This playfully stylized, bleakly funny Kazakh drama by young writer-director Adilkhan Yerzhanov, tells the familiar tale of small-town corruption and cronyism. Set in contemporary Kazakhstan,The Owners is part folklore, part social critique; an expression of everyday reality whose idiosyncratic characters and visually rich set pieces owe more than a passing nod to the pictorial language of Vincent van Gogh and the absurd nightmarish universe of Franz Kafka.
When three orphaned siblings – twenty-five year-old John, his teenage brother Erbol, and their sickly twelve-year-old sister Aliya – are forced to leave their house in the Kazakh city of Almaty, they decide to relocate to their mother’s ancestral home in a remote village, where they plan to prepare their comeback. However, the District Attorney’s alcoholic brother, who has lived there illegally for ten years, has no intention of letting the house go without a fight. Like Yerzhanov’s previous films, The Owners is a bittersweet tale of injustice and sacrifice that broaches the issues of lawlessness, homelessness and ownership.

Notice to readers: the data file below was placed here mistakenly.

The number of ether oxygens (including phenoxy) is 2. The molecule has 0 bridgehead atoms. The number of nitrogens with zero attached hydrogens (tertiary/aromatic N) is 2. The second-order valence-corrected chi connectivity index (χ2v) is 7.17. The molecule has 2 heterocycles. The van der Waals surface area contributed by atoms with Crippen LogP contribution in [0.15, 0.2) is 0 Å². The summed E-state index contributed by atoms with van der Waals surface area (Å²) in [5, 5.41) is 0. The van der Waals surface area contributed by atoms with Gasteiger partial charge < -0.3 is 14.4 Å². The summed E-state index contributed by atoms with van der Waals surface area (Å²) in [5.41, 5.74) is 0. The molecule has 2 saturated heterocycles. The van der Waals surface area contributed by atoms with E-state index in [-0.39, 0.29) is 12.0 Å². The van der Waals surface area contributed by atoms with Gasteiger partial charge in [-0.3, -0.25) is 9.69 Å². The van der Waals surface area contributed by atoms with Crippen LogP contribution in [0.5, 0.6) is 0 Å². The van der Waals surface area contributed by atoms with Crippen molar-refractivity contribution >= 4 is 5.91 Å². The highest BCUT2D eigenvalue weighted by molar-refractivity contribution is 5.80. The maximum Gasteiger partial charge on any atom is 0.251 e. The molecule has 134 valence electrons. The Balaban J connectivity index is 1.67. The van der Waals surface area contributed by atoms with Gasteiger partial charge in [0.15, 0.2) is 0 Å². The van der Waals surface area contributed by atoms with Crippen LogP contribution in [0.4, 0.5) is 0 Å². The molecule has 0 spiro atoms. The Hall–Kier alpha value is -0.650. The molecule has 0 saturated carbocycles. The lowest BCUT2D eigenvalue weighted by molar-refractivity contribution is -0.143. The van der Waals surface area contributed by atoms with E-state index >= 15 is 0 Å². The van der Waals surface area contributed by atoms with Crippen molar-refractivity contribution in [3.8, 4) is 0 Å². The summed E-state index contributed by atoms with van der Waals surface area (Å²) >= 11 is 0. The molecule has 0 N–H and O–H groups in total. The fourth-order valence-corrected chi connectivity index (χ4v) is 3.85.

Having premiered at the 67th Cannes International Film Festival, The Ownershas since won multiple international awards, and was listed in the 100 Best Asian Films in the catalogue published by Busan International Film Festival in 2015.